03/12/2006 DISC: MO / AR / IA / IL / IN

Since it is the first high risk of the year, many chasers are going to go for a certain spot. I'm wondering about some of the areas you think you are going to target on 3/12. I'm probably going to Central MO, leaving between 8:30 AM and 9:30 AM, after I look at the 1300 UTC SPC outlook. I'm doubting it will be safe for me to get any farther north than that.

I'm open to a chase partner for this event or following a group on this event. I don't have radar and that would be nice to have in case there are multiple lines of supercells. I'm searching for someone to have an eye on the radar to guide me just in case it gets hairy.

Anyway, good luck to everyone and be extremely careful. We already have some idea what we're in for tomorrow with some of the damage reports earlier tonight.
 
Originally posted by Phil O'Neal


Since apparently from my understanding of the forum rules that what I'm about to suggest is ok to post here, I'll say this; if you are planning on chasing in (what currently appears to be) the center of the High Convective Outlook area today (Sunday), and if I can be of help, let me know. I'm in Quincy, IL, which looks to have a great big bullseye on it for later today.
 
Thanks Jeff.

Sorry for the total flip-flop I'm about to do, but I realized I have too much to do the next two days if I do this.

I'm now on the fence on whether I want to go, after seeing my starting point is 300 miles away, I may have to go for a spot farther to the west, but that would probably leave me on the outside looking east. I have a long day Monday (since spring break doesn't start until the 18th for me). I am really wanting to get to this, but I'm afraid of the MO highway system, as it zags every which way and the terrain is shaky for those that have not been there much (outside of KC, I've only been in Missouri once). I think I might sit this out and wait for a better time.

I'm so conflicted right now that I will probably hope that everything goes well for everyone else.

Remembering the HWOs from Springfield and KC on Sat., the central and north central parts of MO looked to have the best dynamics for an outbreak.
 
John,

Having grown up in northern MO and lived in the state all but 3 years of my life, I can say there are areas where the road network is not the best. That being said however, US 36 is now a 4 lane limited access highway for about 90% of the way from St. Joe east to Macon. They are working on the rest of it. There are a few hills south of US 36 but going north, it's not really that bad in terms of terrain. Road networks aren't grided as they are in parts of KS, OK, and even IA but there are plenty of options if you have access to a good mapping program such as Streets & Trips or Delorme. If you do decide to go, feel free to PM me and I'll do what I can to help you avoid the less desirable areas if at all possible. Good luck and be safe if you decide to venture east.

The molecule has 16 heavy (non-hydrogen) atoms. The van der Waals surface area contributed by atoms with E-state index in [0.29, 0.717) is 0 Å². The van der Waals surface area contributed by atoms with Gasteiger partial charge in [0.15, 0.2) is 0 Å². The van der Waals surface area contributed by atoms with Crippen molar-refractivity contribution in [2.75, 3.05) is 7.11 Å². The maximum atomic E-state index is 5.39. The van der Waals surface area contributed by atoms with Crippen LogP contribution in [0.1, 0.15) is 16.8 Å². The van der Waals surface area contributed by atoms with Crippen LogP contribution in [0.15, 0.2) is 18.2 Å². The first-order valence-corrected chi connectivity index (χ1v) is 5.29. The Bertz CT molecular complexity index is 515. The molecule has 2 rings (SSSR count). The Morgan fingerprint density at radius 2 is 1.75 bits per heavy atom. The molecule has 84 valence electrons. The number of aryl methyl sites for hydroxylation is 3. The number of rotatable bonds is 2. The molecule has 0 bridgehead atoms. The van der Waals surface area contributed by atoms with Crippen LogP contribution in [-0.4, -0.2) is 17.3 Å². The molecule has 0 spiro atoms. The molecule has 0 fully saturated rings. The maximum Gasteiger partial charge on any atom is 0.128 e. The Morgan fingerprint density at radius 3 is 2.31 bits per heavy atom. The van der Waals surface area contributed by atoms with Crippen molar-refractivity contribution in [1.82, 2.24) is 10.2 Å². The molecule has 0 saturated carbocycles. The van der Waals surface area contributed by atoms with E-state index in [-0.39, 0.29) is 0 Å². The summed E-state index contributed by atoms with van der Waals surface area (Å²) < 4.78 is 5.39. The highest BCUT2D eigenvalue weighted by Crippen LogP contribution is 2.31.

I'm going to stay put in the Wichita area (currently 73/57 now with 68/61 last hour). I'm too scared of what this system could do, and I don't want to be there if I'm caught. It's too much effort and stress today, so I'll let the Missouri contingent go after this one. This is starting to remind me of May 4th, 2003 to some extent (storms going, with a very dynamic system that will change the atmosphere close to the low's path in a hurry, with earlier convection setting up the warm front).

And to think, the storms that woke me up at 5 AM (actually, the weather radio did) are the instigators of some of this activity.

EDIT: I am going now the 1630 UTC SPC outlook finally came out and went further west on the probabilities, as expected. Looking at going to Pittsburg first, and then doing whatever after that.
 
I'm staying close to Osage City today and see what plays out. I made a 200 mile round trip ELT hunt for CAP late Saturday morning only to make a second 200 mile round trip 4 hours later to Salina. I was going to sleep in today at that didn't happen.

My gut says that starting in the Chanute/Iola/Yates Center prepared to move toward Nevada, Mo wouldn't be bad strategy, but I personally don't like to get the storms between me and home.


JH
 
KWCH TV in Wichita showed footage of Michael Gribble shooting the tornadoes around Sedalia. Nice footage of the tornado they showed.

I'm wondering what is in store for the overnight hours, since the system is finally moving east after shooting off four rounds of storms. I can't think of a time where storms fired four rounds on the dry line that were so potent in the same day.

Anyway, I hope some of these supercells get overtaken by the dryline, because I think Missouri has had enough tornadoes in the past two days/nights.
 
March 12, 2006

I took my first images at exactly 5:10PM. I observed a large wedge tornado that appeared to be weak. The only reason it was visible was due to the rain forming the wedge shape. This persisted for about 30 seconds before dissipating or being occluded from precipitation. I watched several updrafts turn slightly, but no organized rotation that I would call a “well-definedâ€￾ wall cloud. [/b]


Wayne, how far were you from the I 70 overpass on 63? We pulled aside by the overpass and I caught that same feature on film. It appeared out of nowhere; I wondered whether it was a large tornado but dismissed it as a rain shaft since it appeared to be well behind the updraft area. Didn't want to give in to an overactive imagination! B) But I guess I was right the first time. Those images of yours look pretty convincing.

MOD: Moved from 3/12 REPORTS thread
 
Wayne, how far were you from the I 70 overpass on 63? We pulled aside by the overpass and I caught that same feature on film. It appeared out of nowhere; I wondered whether it was a large tornado but dismissed it as a rain shaft since it appeared to be well behind the updraft area. Didn't want to give in to an overactive imagination! B) But I guess I was right the first time. Those images of yours look pretty convincing.
[/b]